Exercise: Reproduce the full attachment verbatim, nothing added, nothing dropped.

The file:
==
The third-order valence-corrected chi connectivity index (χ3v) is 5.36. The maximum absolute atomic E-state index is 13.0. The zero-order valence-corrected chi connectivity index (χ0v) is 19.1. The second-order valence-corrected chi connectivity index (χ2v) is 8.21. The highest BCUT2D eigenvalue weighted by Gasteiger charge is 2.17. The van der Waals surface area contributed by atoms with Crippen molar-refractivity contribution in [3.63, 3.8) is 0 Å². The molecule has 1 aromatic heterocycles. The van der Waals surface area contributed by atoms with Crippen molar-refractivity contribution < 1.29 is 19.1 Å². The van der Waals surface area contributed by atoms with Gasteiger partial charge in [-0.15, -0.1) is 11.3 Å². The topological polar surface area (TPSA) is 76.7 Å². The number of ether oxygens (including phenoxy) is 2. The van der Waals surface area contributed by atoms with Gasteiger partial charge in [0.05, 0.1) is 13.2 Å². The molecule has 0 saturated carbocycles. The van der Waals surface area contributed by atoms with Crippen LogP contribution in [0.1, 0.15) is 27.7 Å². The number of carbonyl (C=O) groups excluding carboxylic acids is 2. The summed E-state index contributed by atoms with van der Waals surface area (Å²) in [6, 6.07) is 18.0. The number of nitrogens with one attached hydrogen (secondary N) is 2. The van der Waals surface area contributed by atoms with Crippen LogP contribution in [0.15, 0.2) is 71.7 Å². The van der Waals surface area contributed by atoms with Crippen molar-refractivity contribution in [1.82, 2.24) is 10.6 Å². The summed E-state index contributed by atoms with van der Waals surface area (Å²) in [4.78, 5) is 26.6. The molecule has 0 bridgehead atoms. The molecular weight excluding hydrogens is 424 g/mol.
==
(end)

The third-order valence-corrected chi connectivity index (χ3v) is 5.36. The maximum absolute atomic E-state index is 13.0. The zero-order valence-corrected chi connectivity index (χ0v) is 19.1. The second-order valence-corrected chi connectivity index (χ2v) is 8.21. The highest BCUT2D eigenvalue weighted by Gasteiger charge is 2.17. The van der Waals surface area contributed by atoms with Crippen molar-refractivity contribution in [3.63, 3.8) is 0 Å². The molecule has 1 aromatic heterocycles. The van der Waals surface area contributed by atoms with Crippen molar-refractivity contribution < 1.29 is 19.1 Å². The van der Waals surface area contributed by atoms with Gasteiger partial charge in [-0.15, -0.1) is 11.3 Å². The topological polar surface area (TPSA) is 76.7 Å². The number of ether oxygens (including phenoxy) is 2. The van der Waals surface area contributed by atoms with Gasteiger partial charge in [0.05, 0.1) is 13.2 Å². The molecule has 0 saturated carbocycles. The van der Waals surface area contributed by atoms with Crippen LogP contribution in [0.1, 0.15) is 27.7 Å². The number of carbonyl (C=O) groups excluding carboxylic acids is 2. The summed E-state index contributed by atoms with van der Waals surface area (Å²) in [6, 6.07) is 18.0. The number of nitrogens with one attached hydrogen (secondary N) is 2. The van der Waals surface area contributed by atoms with Crippen LogP contribution in [0.15, 0.2) is 71.7 Å². The van der Waals surface area contributed by atoms with Crippen molar-refractivity contribution in [1.82, 2.24) is 10.6 Å². The summed E-state index contributed by atoms with van der Waals surface area (Å²) in [4.78, 5) is 26.6. The molecule has 0 bridgehead atoms. The molecular weight excluding hydrogens is 424 g/mol.